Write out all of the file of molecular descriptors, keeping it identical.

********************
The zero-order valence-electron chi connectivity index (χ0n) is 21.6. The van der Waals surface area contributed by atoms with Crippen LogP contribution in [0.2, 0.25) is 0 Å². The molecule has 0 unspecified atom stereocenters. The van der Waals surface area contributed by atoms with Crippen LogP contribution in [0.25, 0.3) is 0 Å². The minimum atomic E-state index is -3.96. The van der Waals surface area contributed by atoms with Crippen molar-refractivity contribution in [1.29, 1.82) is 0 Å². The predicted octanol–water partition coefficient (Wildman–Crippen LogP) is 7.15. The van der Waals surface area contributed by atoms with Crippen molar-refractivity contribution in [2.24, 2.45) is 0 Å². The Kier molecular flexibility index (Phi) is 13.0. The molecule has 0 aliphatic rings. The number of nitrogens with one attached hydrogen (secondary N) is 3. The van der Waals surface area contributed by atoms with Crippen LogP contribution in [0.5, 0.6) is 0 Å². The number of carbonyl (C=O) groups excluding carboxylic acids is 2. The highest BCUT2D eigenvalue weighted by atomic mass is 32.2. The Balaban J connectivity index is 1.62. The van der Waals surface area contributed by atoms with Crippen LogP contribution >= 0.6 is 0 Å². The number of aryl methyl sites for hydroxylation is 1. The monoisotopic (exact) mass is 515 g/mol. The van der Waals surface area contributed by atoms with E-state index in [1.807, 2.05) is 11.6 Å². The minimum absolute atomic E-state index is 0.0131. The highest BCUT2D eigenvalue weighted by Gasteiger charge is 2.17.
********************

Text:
The zero-order valence-electron chi connectivity index (χ0n) is 21.6. The van der Waals surface area contributed by atoms with Crippen LogP contribution in [0.2, 0.25) is 0 Å². The molecule has 0 unspecified atom stereocenters. The van der Waals surface area contributed by atoms with Crippen LogP contribution in [0.25, 0.3) is 0 Å². The minimum atomic E-state index is -3.96. The van der Waals surface area contributed by atoms with Crippen molar-refractivity contribution in [1.29, 1.82) is 0 Å². The predicted octanol–water partition coefficient (Wildman–Crippen LogP) is 7.15. The van der Waals surface area contributed by atoms with Crippen molar-refractivity contribution in [2.24, 2.45) is 0 Å². The Kier molecular flexibility index (Phi) is 13.0. The molecule has 0 aliphatic rings. The number of nitrogens with one attached hydrogen (secondary N) is 3. The van der Waals surface area contributed by atoms with Crippen LogP contribution in [0.5, 0.6) is 0 Å². The number of carbonyl (C=O) groups excluding carboxylic acids is 2. The highest BCUT2D eigenvalue weighted by atomic mass is 32.2. The Balaban J connectivity index is 1.62. The van der Waals surface area contributed by atoms with Crippen LogP contribution >= 0.6 is 0 Å². The number of aryl methyl sites for hydroxylation is 1. The monoisotopic (exact) mass is 515 g/mol. The van der Waals surface area contributed by atoms with E-state index in [1.807, 2.05) is 11.6 Å². The minimum absolute atomic E-state index is 0.0131. The highest BCUT2D eigenvalue weighted by Gasteiger charge is 2.17.